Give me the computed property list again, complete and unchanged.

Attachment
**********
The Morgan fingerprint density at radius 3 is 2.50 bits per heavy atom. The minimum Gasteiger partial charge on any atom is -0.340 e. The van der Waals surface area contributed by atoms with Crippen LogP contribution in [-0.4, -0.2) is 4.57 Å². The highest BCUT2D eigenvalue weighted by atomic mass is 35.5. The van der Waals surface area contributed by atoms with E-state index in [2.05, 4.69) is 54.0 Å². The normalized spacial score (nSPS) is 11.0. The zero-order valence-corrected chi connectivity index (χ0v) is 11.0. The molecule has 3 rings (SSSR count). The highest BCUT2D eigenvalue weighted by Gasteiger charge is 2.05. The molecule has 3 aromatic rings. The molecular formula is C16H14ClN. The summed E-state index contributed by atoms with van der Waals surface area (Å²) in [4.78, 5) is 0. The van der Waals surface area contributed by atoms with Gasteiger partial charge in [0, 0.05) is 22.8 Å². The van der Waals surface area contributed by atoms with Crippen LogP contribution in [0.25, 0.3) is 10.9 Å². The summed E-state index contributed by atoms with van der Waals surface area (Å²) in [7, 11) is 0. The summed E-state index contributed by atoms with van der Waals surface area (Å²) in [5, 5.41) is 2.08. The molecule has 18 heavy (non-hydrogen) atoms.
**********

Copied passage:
The Morgan fingerprint density at radius 3 is 2.50 bits per heavy atom. The minimum Gasteiger partial charge on any atom is -0.340 e. The van der Waals surface area contributed by atoms with Crippen LogP contribution in [-0.4, -0.2) is 4.57 Å². The highest BCUT2D eigenvalue weighted by atomic mass is 35.5. The van der Waals surface area contributed by atoms with E-state index in [2.05, 4.69) is 54.0 Å². The normalized spacial score (nSPS) is 11.0. The zero-order valence-corrected chi connectivity index (χ0v) is 11.0. The molecule has 3 rings (SSSR count). The highest BCUT2D eigenvalue weighted by Gasteiger charge is 2.05. The molecule has 3 aromatic rings. The molecular formula is C16H14ClN. The summed E-state index contributed by atoms with van der Waals surface area (Å²) in [4.78, 5) is 0. The van der Waals surface area contributed by atoms with Gasteiger partial charge in [0, 0.05) is 22.8 Å². The van der Waals surface area contributed by atoms with Crippen LogP contribution in [0.25, 0.3) is 10.9 Å². The summed E-state index contributed by atoms with van der Waals surface area (Å²) in [7, 11) is 0. The summed E-state index contributed by atoms with van der Waals surface area (Å²) in [5, 5.41) is 2.08. The molecule has 18 heavy (non-hydrogen) atoms.